US Pharm. 2012;37(6):48-49.

Method of Preparation: Calculate the quantity of each ingredient for the amount to be prepared. Accurately weigh or measure each ingredient. Dissolve the methoxsalen in the propylene glycol, acetone, and about 65 mL of alcohol. Add sufficient alcohol to final volume and mix well. Package and label.

Use: Methoxsalen is used topically in the treatment of idiopathic vitiligo. It was formerly used topically with ultraviolet A light for the treatment of psoriasis, but this practice has mostly been discontinued because of adverse effects.

Packaging: Package in tight, light-resistant containers.

Labeling: Shake well before using. Keep out of the reach of children. For external use only. For professional use only. Discard after 6 months.1

Stability: A beyond-use date of 6 months may be used for this preparation.1

Quality Control: Quality-control assessment can include weight/volume, pH, specific gravity, active drug assay, color, clarity, rheologic properties/pourability, physical observation, and physical stability (discoloration, foreign materials, gas formation, mold growth).2

Discussion: Methoxsalen topical lotion has been in short supply, but it can be compounded by pharmacists during the time of shortage. This topical solution occasionally may be diluted 10- to 100-fold to avoid excessive reactions. It should be applied only to small, well-defined, vitiliginous lesions by a physician; it should not be dispensed to a patient for home use. Protect the hands and fingers of the caregiver with gloves or finger cots to avoid photosensitization and possible burns.3

Methoxsalen (Oxsoralen, C12H8O4, MW 216.19) occurs as white to cream-colored, fluffy, needle-like, odorless crystals. It is soluble in acetone, boiling alcohol, and propylene glycol, and is practically insoluble in water. Methoxsalen should be preserved in well-closed, light-resistant containers. It melts between 143°C and 148°C and contains not more than 0.5% water.1

Methoxsalen Topical Solution USP is a clear, colorless liquid. It contains not less than 9.2 mg and not more than 10.8 mg of methoxsalen per mL. Methoxsalen Topical Solution should be preserved in tight, light-resistant containers. It contains between 66.5% and 77.0% of C2H5OH.1

Acetone (2-propanone, C3H6O, MW 58.08) occurs as a transparent, colorless, mobile, volatile liquid with a characteristic odor. A 50% aqueous solution is neutral to litmus. Acetone is miscible with water, alcohol, ether, and most volatile oils. It has a specific gravity of not more than 0.789 and a boiling point of about 56°C. Acetone is used as a solvent.1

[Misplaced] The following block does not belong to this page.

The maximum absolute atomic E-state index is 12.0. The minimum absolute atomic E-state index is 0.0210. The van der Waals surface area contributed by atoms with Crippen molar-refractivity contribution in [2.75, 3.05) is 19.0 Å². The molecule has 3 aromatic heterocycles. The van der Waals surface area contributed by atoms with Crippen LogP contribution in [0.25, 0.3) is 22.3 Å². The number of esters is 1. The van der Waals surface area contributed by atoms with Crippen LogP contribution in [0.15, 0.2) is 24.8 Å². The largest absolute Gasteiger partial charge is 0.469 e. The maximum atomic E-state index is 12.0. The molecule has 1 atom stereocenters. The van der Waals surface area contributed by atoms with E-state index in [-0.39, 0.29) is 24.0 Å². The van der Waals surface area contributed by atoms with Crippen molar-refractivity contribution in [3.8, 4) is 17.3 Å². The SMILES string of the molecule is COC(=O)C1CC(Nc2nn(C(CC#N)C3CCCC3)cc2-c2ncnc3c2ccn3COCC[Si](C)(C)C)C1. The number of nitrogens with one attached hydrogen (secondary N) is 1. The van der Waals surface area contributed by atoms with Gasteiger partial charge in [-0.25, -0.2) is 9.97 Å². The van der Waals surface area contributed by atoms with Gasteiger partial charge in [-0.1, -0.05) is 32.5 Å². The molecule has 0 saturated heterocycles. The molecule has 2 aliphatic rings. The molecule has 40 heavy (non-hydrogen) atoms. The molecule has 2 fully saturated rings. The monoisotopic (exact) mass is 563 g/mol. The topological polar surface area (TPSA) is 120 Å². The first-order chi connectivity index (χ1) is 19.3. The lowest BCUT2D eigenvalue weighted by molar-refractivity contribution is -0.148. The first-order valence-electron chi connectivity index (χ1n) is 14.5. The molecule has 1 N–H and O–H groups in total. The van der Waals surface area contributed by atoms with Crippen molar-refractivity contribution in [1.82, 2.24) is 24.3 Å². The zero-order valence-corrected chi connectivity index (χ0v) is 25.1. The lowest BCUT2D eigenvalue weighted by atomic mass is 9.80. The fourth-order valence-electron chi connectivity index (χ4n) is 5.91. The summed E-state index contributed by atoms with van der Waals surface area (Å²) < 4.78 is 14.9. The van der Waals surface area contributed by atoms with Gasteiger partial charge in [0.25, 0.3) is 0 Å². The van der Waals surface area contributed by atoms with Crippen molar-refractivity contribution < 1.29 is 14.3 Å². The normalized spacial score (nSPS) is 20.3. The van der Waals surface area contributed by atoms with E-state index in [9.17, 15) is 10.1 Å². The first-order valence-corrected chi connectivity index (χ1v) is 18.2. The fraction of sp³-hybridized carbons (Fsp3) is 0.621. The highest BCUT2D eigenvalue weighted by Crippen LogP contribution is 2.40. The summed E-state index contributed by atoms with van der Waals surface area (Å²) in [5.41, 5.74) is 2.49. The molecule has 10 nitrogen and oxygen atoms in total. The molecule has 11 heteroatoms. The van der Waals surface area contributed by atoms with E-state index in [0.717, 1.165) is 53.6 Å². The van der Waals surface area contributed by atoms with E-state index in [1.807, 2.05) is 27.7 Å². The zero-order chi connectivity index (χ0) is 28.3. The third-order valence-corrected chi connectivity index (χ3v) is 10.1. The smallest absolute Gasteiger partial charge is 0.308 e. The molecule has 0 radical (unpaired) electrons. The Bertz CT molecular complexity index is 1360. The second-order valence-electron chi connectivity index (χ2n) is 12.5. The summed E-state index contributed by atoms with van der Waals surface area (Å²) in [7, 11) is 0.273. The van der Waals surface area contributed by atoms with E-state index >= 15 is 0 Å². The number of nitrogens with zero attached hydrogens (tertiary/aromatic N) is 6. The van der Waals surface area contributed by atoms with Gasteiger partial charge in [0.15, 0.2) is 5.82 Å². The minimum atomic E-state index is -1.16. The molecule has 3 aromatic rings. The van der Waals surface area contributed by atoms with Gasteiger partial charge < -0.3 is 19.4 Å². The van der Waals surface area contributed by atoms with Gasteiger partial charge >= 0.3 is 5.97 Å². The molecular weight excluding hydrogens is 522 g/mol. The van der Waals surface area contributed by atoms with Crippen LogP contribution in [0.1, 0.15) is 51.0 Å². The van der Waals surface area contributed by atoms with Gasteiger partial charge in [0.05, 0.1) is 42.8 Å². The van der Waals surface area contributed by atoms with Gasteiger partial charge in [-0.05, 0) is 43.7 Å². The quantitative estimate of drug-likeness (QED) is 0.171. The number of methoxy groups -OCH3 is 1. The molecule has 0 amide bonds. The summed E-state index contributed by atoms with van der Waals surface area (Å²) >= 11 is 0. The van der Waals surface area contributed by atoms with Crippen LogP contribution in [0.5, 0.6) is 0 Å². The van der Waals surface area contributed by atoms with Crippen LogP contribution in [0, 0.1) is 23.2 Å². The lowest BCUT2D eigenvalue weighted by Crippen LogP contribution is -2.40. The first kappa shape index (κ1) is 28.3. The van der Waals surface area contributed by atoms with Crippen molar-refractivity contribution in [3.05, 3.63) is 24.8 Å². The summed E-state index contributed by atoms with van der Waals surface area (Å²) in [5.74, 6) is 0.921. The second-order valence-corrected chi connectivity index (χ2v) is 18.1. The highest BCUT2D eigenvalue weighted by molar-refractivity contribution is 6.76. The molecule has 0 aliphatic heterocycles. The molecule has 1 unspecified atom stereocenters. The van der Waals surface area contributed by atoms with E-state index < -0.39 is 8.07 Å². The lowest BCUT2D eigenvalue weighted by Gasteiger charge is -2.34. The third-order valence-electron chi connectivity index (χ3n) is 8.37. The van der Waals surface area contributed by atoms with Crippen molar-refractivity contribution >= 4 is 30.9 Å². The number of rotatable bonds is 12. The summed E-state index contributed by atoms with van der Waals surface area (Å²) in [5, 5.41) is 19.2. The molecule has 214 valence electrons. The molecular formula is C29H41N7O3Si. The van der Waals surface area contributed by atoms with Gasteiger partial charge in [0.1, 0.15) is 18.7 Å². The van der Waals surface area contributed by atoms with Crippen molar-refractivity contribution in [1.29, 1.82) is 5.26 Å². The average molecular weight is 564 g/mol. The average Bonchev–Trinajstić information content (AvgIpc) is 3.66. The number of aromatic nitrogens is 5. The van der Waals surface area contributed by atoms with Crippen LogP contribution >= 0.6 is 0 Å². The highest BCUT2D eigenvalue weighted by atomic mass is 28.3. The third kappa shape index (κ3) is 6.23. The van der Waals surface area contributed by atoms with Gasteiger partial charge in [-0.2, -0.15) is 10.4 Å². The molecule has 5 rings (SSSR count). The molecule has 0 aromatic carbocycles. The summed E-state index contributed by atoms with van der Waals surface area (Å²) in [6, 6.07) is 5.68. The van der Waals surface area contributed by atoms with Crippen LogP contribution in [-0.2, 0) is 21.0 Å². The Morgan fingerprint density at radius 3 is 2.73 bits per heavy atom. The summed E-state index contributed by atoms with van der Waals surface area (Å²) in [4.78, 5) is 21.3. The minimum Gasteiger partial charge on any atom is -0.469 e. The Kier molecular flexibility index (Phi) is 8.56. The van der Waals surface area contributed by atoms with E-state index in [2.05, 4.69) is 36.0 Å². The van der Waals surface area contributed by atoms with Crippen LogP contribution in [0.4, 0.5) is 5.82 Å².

Propylene glycol (C3H8O2) occurs as a clear, colorless, viscous, practically odorless, sweet-tasting liquid, somewhat resembling glycerin. Propylene glycol has a specific gravity of 1.038 g/mL and is miscible with acetone, chloroform, 95% ethanol, glycerin, and water. It is not miscible with fixed oils or light mineral oil; it will, however, dissolve some essential oils. A 2% v/v aqueous solution of propylene glycol will be iso-osmotic with serum. Propylene glycol is used as a humectant in topicals (~15% concentration); as a preservative in solutions and semisolids (15%-30% concentration); and as a solvent or cosolvent in aerosols (10%-30% concentration), oral solutions (10%-25% concentration), parenterals (10%-60% concentration), and topicals (5%-80% concentration). Propylene glycol is a better solvent than glycerin. It is similar to ethanol as an antiseptic, and it is also used in cosmetics and in the food industry as a vehicle for flavors and emulsifiers. It is stable and may be mixed with numerous other solvents. Since propylene glycol is hygroscopic, it should be stored in an airtight container and protected from light. Incompatibilities include potassium permanganate.4

Alcohol (ethyl alcohol, ethanol, grain alcohol, C2H5OH, MW 46.07) is a clear, colorless, mobile, volatile liquid with a slight, characteristic odor and a burning taste. It is used as an antimicrobial preservative (>10% concentration), as a disinfectant (60%-90% concentration), and as a solvent in injectable and oral liquids (variable concentration) and topical products (60%-90% concentration). Alcohol USP refers to 95% ethanol, and dehydrated alcohol refers to 99.5% alcohol. Alcohol’s specific gravity is between 0.812 and 0.816, and its boiling point is 78.15°C. It should be stored in a cool place. Alcohol is incompatible with oxidizing materials in acidic conditions. With alkalies, it may darken in color. When alcohol is added to aqueous solutions of organic salts or acacia, they may precipitate. Alcohol is incompatible with aluminum containers, and it may interact with some drugs.5


1. U.S. Pharmacopeia 35/National Formulary 30. Rockville, MD: U.S. Pharmacopeial Convention, Inc; 2012:344-350,350-386,1098,1129,3859-3861.
2. Allen LV Jr. Standard operating procedure for performing physical quality assessment of oral and topical liquids. IJPC. 1999;3:146-147.
3. Properties of alcohol. Accessed May 8, 2012.
4. Weller PJ. Propylene glycol. In: Rowe RC, Sheskey PJ, Quinn ME, eds. Handbook of Pharmaceutical Excipients. 6th ed. London, England: Pharmaceutical Press; 2009:592-594.
5. Quinn ME. Alcohol. In: Rowe RC, Sheskey PJ, Quinn ME, eds. Handbook of Pharmaceutical Excipients. 6th ed. London, England: Pharmaceutical Press; 2009:17-19.

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